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Thunder vs. Warriors 2016 final score: Oklahoma City shocks Golden State in Game 1 of Western Conference Finals

Russell Westbrook went off in the second half to lead the Thunder to a shocking 108-102 win.

That wasn't expected. Russell Westbrook dominated the second half and the Oklahoma City Thunder shocked the Golden State Warriors, 108-102, in Game 1 of the Western Conference Finals on Monday night in Oakland.

Westbrook had 27 points (24 of which came in the second half) and 12 assists, and Kevin Durant added 26 points and 10 rebounds as the Thunder came back from a 14-point second half deficit to shock the Warriors.

Stephen Curry had 26 points, 10 rebounds and seven assists, and Klay Thompson added 25 points as the Warriors fell behind in a playoff series for the first time since last year's NBA Finals, when they trailed the Cavaliers 2-1.

It was a shaky start for both teams as they tested the waters -- both missing some early shots and turning the ball over uncharacteristically. The Warriors settled down and took advantage of six Thunder turnovers to take a 27-21 lead after one quarter.

Westbrook and Durant continued to be careless with the ball early in the second quarter, and the Warriors took advantage -- they went on an 8-0 run to take a 13-point lead. The Thunder stars settled down eventually, though, and didn't let the game get away from them. They fought back and pulled to within four, but the Warriors pulled away again when the Thunder were forced to go small with Steven Adams exhausted and Enes Kanter struggling defensively. Behind 19 points from Thompson and another ridiculous shot from Curry at the buzzer, the Warriors led 60-47 at the half.

The Thunder fought their way back into the game by giving the ball to Westbrook and letting him take care of the game. He scored 19 in the third as the Thunder turned the game into a half-court contest. They took the pep out of the Warriors and worked their way back into the game, trailing 88-85 at the end of three.

The Thunder continued to pour it on in the fourth and had a 101-93 lead with just under 5:00 to play. Westbrook was controlling the game as he had in the third. But then Curry hit a three to cut the lead to five, and a Green layup pulled them to within three with 3:47 left. Neither team scored over the next 90 seconds, until Harrison Barnes nailed a bucket to pull the Warriors within one.

Steven Adams made two free throws on the following possession, and Kevin Durant nailed a dagger to give the Thunder a five-point lead with 30.7 seconds left. Westbrook got away with a traveling violation after an Andre Iguodala layup, and the Thunder made their free throws down the stretch to hold on for the road win.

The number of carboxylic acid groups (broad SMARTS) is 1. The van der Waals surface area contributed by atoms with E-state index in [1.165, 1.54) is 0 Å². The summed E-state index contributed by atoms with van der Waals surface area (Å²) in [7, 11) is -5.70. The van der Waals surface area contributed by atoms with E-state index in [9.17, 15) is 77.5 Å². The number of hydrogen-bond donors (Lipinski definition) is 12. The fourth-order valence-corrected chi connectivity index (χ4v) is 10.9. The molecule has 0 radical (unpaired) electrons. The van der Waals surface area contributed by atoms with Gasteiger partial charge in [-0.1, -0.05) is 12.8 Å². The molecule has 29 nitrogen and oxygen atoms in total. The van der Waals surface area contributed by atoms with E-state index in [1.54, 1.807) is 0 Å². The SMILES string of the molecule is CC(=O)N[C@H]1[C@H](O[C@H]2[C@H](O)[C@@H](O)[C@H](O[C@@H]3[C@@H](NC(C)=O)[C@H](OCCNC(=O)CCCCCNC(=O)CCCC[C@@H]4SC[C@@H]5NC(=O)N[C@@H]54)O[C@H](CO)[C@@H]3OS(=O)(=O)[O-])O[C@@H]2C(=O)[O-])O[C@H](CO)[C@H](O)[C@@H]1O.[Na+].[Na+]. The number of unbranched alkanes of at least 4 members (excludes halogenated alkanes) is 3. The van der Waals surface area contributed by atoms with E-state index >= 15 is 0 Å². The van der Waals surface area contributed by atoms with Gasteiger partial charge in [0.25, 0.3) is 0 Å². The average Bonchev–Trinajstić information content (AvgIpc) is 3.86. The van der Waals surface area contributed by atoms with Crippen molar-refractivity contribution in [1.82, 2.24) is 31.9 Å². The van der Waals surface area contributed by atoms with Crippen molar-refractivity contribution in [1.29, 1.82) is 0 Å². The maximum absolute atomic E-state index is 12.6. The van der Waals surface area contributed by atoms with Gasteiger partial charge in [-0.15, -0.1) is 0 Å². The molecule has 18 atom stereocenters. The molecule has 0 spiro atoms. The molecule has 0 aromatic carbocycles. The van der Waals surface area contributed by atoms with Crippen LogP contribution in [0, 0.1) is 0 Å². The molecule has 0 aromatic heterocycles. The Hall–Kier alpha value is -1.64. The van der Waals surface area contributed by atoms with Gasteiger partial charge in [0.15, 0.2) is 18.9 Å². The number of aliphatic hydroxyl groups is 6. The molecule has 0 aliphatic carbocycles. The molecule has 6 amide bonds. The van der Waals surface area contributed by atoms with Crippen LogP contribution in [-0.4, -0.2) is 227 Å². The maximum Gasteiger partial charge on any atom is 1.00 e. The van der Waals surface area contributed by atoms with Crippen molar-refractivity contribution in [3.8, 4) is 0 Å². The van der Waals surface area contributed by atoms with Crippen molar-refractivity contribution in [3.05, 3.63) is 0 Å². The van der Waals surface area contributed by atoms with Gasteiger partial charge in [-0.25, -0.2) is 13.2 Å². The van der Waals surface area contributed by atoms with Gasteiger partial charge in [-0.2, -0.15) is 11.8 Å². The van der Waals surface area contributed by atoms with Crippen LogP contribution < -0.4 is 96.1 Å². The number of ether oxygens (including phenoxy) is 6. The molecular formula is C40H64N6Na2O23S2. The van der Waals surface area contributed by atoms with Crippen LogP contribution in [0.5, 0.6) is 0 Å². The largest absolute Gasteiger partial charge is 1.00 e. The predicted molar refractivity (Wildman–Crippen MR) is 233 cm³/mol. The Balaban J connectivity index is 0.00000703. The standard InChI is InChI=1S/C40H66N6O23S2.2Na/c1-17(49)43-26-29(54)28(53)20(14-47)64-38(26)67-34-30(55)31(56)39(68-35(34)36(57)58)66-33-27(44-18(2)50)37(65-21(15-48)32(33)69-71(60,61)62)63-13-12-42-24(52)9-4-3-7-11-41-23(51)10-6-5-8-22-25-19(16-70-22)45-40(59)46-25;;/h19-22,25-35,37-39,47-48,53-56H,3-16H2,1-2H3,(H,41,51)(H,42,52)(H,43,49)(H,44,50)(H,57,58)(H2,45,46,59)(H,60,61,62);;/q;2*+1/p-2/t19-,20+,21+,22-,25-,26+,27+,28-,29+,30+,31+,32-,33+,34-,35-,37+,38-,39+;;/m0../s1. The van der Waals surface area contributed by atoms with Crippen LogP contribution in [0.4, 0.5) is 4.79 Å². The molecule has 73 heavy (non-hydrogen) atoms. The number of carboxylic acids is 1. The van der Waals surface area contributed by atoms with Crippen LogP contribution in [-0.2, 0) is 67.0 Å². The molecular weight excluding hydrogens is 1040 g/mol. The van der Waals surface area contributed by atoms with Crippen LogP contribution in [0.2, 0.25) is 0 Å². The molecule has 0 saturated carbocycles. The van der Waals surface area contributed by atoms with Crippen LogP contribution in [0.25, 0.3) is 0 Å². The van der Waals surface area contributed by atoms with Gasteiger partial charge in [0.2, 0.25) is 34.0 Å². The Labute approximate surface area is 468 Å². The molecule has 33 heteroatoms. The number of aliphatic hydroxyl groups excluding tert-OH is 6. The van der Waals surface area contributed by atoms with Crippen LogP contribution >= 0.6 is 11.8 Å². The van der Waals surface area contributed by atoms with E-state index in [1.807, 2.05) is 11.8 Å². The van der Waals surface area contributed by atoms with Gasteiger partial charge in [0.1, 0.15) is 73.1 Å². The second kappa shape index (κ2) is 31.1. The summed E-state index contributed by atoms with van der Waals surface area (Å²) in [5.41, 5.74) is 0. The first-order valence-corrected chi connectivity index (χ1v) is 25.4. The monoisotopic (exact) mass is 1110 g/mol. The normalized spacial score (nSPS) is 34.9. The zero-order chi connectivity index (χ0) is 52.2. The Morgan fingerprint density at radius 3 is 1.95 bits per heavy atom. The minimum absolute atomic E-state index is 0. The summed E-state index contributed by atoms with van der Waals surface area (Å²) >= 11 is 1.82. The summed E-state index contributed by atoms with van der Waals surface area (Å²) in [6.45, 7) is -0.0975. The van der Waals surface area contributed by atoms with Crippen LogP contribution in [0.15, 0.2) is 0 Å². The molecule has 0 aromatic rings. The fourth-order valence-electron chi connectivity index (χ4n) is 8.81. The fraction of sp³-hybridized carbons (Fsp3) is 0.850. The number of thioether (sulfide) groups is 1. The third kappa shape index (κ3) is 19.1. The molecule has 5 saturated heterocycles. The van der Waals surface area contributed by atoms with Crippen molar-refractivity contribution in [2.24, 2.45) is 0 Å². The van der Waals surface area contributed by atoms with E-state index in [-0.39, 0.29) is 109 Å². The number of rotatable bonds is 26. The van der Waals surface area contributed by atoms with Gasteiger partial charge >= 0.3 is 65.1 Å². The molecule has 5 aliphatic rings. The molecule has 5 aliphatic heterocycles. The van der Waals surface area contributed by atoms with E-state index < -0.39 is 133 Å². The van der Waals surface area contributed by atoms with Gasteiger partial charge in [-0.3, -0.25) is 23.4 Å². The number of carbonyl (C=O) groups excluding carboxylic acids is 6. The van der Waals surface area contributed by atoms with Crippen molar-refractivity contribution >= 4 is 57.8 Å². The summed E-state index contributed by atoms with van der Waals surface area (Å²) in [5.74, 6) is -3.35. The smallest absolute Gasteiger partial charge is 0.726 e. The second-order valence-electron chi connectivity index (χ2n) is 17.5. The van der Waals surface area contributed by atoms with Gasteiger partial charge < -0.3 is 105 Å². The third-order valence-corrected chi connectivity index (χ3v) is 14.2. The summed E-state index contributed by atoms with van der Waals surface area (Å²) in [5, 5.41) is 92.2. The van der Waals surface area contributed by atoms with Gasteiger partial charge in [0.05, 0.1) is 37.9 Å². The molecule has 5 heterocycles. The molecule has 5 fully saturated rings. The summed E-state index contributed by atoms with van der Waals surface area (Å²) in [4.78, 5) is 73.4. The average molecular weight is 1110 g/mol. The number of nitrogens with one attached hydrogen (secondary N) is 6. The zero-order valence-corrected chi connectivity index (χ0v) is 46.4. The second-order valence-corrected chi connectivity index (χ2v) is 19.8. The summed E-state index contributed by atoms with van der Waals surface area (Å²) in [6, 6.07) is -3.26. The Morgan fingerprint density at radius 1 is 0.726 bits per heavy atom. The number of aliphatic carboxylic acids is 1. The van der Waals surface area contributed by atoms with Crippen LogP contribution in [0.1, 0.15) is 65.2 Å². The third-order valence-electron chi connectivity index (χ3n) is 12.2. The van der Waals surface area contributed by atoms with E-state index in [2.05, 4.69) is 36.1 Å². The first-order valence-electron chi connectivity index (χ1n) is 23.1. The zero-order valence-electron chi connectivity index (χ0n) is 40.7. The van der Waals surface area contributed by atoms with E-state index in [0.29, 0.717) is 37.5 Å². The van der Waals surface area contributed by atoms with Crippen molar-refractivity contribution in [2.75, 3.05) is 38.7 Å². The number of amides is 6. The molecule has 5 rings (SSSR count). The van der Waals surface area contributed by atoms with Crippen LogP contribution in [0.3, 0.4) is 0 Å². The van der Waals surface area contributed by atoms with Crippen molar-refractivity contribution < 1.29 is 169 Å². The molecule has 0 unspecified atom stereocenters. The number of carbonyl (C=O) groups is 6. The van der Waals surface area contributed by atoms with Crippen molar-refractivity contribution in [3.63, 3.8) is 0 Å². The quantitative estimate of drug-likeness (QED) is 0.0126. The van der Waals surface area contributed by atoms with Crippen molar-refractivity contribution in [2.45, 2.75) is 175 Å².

Game 2 is on Wednesday night in Oakland.

Here are three things we learned from Game 1:

When the Thunder control the tempo, they control the court

The Thunder turned the ball over 10 times in the first half. Some were forced by the Warriors -- who play tough defense -- but part of it was the Thunder being careless with the ball. Durant and Westbrook both threw a few balls away, and the Warriors took advantage -- just like they always do. The Thunder can play with the Warriors, but they must be at their best. When the Thunder turned the game into a battle of half-court offenses, they outplayed the Warriors. They beat the Spurs by forcing San Antonio into a contest of isolation basketball. They must control the tempo; when they did in the second half, it was a completely different ball game.

The Lineup of Death is still pretty dang fun

The Thunder had chipped away at a 13-point deficit in the second quarter and trailed by only four when the Warriors brought in their unstoppable lineup of Thompson, Curry, Barnes, Igoudala and Green. The Thunder tried to match them. It was a bad idea. The Warriors ended the quarter on a 14-5 run to take that 13-point lead back. The Thunder offense is incredible, but it can't hang with the lineup that has yet to be controlled -- by any NBA team.

This is going to be fun

If Game 1 was a preview of what's to come, this is going to be one heck of a series. The Warriors had plenty of opportunities to put the Thunder away through the first three quarters of the game, but the Thunder always had an answer. Both teams were sloppy at times and both played superbly at times -- it was everything you hope for in an NBA Playoff game. The juxtaposition of the Warriors trying to run going up against the Thunder controlling the tempo with their half-court sets and methodical, high-scoring offense is going to be a wonderful chess match. Good thing we've got at least three more games to go -- hopefully even more.

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Blatant travels committed by Russell Westbrook